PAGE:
Community Voices features opinion pieces from a wide variety of authors and perspectives. (Submission Guidelines)

Whatever you think of WikiLeaks’ effects on U.S., diplomatic cables do present a learning opportunity for the public

I’ll admit it — I’m hooked on WikiLeaks.

Like many folks, I’ve been reading all I can of the recently leaked diplomatic cables. You’d expect them to be complicated, dry and boring, but they’re not — the writing is punchy and even witty at times. In reading them, you can learn about important events from an angle you’ve never seen before.

A lot of the blogs and opinion pieces about WikiLeaks that I’ve read — in the New York Times, specifically — share a contrary sentiment to mine. Many blogs even say that if Chinese or Russian cables were to have been leaked, whoever would have been responsible would find himself disappeared pretty quickly. “The U.S. should find and kill Julian Assange” is (usually) only implied.

From what I’ve read, there’s a general opinion that diplomacy can’t happen without everyone lying or not telling the whole truth and that the people at WikiLeaks are doing serious damage to U.S. diplomacy in making some cables public. Those who hold that view may be right; that’s hard to assess. I don’t have the background to consider all the ramifications; I’m not a diplomat or a policymaker, and I probably never will be. I’m just a college student who reads the newspaper over breakfast. (Breakfast can take hours.) And my opinion of the WikiLeaks cables is still that I’m glad they’re out there for me to read.

What about consequences for the public?
Almost every blog I’ve read talks about the consequences of foreign diplomats/officials reading the cables and changing their opinions of the United States, but has anyone given thought to the fact that the public has access to the cables? I’m glad I got the opportunity to read them. There were an awful lot of things I was glad to find out.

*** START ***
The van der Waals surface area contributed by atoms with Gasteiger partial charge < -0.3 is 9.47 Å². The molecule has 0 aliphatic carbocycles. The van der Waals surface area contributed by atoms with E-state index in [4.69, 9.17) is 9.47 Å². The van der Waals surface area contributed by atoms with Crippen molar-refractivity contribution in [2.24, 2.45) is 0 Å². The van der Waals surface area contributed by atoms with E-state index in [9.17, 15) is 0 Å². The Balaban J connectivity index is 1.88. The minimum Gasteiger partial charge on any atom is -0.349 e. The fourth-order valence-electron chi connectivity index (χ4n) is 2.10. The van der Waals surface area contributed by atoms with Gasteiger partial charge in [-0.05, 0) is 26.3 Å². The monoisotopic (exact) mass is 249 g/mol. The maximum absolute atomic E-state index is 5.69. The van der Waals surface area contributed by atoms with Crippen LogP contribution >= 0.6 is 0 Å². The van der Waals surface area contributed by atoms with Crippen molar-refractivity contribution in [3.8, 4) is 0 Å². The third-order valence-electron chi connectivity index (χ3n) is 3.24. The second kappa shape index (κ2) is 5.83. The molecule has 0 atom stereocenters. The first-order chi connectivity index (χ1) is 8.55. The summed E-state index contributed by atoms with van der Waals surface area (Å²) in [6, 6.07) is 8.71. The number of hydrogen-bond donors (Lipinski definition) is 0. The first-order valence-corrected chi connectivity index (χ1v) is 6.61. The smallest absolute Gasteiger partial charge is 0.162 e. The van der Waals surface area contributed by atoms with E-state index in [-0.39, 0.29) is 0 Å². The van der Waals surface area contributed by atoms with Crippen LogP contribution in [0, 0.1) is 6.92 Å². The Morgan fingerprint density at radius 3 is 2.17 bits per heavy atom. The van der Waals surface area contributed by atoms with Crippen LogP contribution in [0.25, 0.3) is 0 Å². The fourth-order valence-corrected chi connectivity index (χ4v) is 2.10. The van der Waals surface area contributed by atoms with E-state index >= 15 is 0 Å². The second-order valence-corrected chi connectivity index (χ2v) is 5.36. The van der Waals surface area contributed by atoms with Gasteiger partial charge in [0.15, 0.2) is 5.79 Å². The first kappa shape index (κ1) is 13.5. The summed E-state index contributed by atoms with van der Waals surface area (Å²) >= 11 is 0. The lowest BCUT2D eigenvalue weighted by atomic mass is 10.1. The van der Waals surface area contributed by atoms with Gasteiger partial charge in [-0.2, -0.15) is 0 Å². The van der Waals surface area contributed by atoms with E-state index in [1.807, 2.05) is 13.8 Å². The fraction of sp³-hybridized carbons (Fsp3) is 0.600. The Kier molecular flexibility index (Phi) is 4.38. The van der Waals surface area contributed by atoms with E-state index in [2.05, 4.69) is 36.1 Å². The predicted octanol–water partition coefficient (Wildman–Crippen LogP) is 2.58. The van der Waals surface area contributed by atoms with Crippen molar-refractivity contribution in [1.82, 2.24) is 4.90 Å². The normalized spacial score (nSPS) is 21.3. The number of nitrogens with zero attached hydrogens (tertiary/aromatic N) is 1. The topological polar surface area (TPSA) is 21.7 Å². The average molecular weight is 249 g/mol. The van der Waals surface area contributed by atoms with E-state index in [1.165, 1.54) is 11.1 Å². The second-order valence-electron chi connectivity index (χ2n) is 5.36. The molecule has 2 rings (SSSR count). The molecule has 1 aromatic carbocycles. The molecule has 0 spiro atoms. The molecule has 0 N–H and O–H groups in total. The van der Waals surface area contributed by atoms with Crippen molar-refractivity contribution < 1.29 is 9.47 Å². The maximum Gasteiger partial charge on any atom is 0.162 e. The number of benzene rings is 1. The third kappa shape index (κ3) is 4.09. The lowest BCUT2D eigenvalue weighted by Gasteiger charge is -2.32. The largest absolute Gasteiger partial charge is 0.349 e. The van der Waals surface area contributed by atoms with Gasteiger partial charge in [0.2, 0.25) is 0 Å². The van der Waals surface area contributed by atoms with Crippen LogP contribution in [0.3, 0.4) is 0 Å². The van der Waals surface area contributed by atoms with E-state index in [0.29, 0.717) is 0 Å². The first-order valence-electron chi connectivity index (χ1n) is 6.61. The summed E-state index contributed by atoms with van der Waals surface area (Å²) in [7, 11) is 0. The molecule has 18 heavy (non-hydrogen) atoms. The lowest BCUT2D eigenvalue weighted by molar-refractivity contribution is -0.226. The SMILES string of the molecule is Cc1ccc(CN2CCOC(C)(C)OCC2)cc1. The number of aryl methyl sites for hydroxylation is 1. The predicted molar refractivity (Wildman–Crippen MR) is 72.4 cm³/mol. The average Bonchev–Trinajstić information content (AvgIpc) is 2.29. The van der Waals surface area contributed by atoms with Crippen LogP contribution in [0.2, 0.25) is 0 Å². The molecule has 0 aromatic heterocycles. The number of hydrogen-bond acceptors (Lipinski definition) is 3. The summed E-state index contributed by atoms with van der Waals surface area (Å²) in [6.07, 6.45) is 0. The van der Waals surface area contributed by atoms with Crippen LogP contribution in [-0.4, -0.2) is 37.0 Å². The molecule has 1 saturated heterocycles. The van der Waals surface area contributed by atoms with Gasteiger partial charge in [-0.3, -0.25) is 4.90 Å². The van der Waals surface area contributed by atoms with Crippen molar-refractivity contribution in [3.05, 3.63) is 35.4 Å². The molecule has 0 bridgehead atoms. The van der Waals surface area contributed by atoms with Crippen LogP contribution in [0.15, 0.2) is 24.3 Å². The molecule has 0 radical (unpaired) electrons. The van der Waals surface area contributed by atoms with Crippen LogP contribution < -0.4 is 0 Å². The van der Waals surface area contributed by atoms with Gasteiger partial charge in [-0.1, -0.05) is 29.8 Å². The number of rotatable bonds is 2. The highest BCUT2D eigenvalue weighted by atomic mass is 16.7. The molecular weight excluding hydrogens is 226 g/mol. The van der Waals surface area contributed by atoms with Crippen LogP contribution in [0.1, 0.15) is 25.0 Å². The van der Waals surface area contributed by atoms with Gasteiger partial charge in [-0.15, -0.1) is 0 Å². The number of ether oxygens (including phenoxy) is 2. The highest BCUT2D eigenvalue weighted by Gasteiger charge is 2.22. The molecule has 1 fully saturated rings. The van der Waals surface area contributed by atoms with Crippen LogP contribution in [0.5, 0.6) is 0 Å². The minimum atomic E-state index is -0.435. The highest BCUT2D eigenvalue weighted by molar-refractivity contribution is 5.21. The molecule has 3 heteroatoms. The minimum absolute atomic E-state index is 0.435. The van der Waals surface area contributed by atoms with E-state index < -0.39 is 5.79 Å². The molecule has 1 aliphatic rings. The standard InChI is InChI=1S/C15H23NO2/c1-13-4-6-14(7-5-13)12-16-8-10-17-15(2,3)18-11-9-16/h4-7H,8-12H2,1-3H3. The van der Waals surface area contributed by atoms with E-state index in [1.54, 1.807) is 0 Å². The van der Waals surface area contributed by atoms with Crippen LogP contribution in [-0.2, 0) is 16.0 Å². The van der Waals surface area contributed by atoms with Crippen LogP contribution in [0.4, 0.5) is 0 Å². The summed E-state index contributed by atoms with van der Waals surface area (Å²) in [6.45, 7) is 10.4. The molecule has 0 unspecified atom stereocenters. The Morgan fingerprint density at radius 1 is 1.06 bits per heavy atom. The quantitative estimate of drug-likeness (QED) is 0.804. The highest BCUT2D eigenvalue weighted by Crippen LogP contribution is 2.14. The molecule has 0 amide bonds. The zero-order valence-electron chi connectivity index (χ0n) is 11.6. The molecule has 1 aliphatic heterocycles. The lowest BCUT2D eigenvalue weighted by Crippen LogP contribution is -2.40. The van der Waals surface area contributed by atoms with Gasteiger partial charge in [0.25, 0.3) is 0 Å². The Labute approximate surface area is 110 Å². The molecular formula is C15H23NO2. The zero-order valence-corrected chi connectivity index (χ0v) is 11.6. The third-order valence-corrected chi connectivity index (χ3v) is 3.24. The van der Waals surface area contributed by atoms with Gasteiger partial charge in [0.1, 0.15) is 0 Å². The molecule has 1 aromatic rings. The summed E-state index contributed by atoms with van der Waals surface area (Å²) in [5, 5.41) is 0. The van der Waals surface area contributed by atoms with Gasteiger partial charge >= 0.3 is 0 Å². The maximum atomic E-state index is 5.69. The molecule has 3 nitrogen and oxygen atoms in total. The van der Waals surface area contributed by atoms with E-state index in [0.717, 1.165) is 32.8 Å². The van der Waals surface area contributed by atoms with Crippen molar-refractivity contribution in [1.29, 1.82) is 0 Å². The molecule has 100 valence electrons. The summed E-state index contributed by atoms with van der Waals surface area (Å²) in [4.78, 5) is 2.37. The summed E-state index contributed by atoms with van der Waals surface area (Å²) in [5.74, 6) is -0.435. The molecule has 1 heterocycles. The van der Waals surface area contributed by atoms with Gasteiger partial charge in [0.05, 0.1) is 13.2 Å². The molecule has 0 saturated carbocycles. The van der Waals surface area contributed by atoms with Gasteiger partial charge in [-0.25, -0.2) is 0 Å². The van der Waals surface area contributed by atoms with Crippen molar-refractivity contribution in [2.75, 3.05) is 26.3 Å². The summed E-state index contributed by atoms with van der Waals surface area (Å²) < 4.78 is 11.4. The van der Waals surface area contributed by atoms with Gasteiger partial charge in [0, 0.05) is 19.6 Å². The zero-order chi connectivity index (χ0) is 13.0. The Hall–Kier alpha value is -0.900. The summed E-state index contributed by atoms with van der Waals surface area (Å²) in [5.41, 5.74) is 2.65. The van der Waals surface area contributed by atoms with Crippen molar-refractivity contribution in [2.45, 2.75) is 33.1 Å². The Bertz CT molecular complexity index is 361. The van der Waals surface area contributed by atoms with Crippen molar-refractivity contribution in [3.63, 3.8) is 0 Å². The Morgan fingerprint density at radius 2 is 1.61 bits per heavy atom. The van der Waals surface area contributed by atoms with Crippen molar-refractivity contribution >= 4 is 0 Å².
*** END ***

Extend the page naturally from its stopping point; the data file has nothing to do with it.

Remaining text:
For instance, many of the cables that caught my eye had to do with who was building missiles, who already had them, and who could be building them. To be honest, it makes me feel more comfortable to know as much as I possibly can about who has what missiles, and who might fire them at us (or at someone else). Other people might feel otherwise. It is some scary stuff.

Another example: Before I started reading the WikiLeaks cables I was always confused about U.S. policies toward North Korea — something about them didn’t seem to make sense. It seemed to me that everybody was just waiting for Kim Jong-il to die, assuming the country would collapse as soon as that happened. Now, in reading the cables, I learn that U.S. policy toward North Korea is just that! It may not be the best strategy, but it just may … well, I’ve no way of knowing. However, I’m glad I know what American diplomats are thinking.

The cables put U.S. foreign policy into a much fuller context for me, and I really appreciate that. (I look forward to reading future articles about dealings with Afghanistan and sighing to myself, “Oh that kooky Karzai.”) I’ve learned a great deal about how diplomacy works, and I think the online cables provide a fantastic opportunity for anyone to do that. Before reading them, I had no idea what kind of information such cables would contain or how it would be presented.

Many of the cables focus on opinions: neighboring countries’ opinions on Iraq; Canada’s opinion of the United States; the U.S. opinion of Mexico. All about trust and distrust. It underscored for me just how much countries’ regard for each other matters.